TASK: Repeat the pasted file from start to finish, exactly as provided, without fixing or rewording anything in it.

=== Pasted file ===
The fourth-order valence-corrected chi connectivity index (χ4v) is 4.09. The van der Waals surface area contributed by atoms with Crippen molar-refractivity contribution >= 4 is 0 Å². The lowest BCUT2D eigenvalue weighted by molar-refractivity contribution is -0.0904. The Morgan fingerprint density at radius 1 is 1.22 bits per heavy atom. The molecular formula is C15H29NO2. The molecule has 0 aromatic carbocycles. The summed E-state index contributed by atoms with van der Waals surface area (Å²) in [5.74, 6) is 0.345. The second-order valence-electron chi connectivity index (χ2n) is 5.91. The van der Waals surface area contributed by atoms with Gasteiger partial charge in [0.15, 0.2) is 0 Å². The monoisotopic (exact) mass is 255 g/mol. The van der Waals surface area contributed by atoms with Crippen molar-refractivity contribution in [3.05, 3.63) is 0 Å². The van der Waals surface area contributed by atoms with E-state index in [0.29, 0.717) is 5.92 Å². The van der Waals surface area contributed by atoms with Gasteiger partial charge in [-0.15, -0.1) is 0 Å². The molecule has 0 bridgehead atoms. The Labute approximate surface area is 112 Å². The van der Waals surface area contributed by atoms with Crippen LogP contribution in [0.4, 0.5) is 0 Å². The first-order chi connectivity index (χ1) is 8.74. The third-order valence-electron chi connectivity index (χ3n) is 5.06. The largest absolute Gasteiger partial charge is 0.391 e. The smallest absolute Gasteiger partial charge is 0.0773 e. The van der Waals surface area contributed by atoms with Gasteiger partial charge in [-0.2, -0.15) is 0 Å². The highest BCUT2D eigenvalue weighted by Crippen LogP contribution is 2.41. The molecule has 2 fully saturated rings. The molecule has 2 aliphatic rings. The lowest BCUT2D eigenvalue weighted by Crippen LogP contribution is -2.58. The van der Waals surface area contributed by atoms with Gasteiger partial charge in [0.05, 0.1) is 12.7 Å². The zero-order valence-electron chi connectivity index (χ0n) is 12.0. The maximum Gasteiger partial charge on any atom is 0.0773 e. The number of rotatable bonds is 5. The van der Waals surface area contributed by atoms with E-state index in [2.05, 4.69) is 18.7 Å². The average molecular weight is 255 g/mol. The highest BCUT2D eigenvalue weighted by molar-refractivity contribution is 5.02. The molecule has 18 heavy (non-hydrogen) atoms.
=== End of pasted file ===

The fourth-order valence-corrected chi connectivity index (χ4v) is 4.09. The van der Waals surface area contributed by atoms with Crippen molar-refractivity contribution >= 4 is 0 Å². The lowest BCUT2D eigenvalue weighted by molar-refractivity contribution is -0.0904. The Morgan fingerprint density at radius 1 is 1.22 bits per heavy atom. The molecular formula is C15H29NO2. The molecule has 0 aromatic carbocycles. The summed E-state index contributed by atoms with van der Waals surface area (Å²) in [5.74, 6) is 0.345. The second-order valence-electron chi connectivity index (χ2n) is 5.91. The van der Waals surface area contributed by atoms with Gasteiger partial charge in [0.15, 0.2) is 0 Å². The monoisotopic (exact) mass is 255 g/mol. The van der Waals surface area contributed by atoms with Crippen molar-refractivity contribution in [3.05, 3.63) is 0 Å². The van der Waals surface area contributed by atoms with E-state index in [0.29, 0.717) is 5.92 Å². The van der Waals surface area contributed by atoms with Gasteiger partial charge in [-0.15, -0.1) is 0 Å². The molecule has 0 bridgehead atoms. The Labute approximate surface area is 112 Å². The van der Waals surface area contributed by atoms with Crippen LogP contribution in [0.4, 0.5) is 0 Å². The first-order chi connectivity index (χ1) is 8.74. The third-order valence-electron chi connectivity index (χ3n) is 5.06. The largest absolute Gasteiger partial charge is 0.391 e. The smallest absolute Gasteiger partial charge is 0.0773 e. The van der Waals surface area contributed by atoms with Gasteiger partial charge in [-0.2, -0.15) is 0 Å². The highest BCUT2D eigenvalue weighted by Crippen LogP contribution is 2.41. The molecule has 2 fully saturated rings. The molecule has 2 aliphatic rings. The lowest BCUT2D eigenvalue weighted by Crippen LogP contribution is -2.58. The van der Waals surface area contributed by atoms with Gasteiger partial charge in [0.05, 0.1) is 12.7 Å². The zero-order valence-electron chi connectivity index (χ0n) is 12.0. The maximum Gasteiger partial charge on any atom is 0.0773 e. The number of rotatable bonds is 5. The van der Waals surface area contributed by atoms with E-state index in [2.05, 4.69) is 18.7 Å². The average molecular weight is 255 g/mol. The highest BCUT2D eigenvalue weighted by molar-refractivity contribution is 5.02. The molecule has 18 heavy (non-hydrogen) atoms.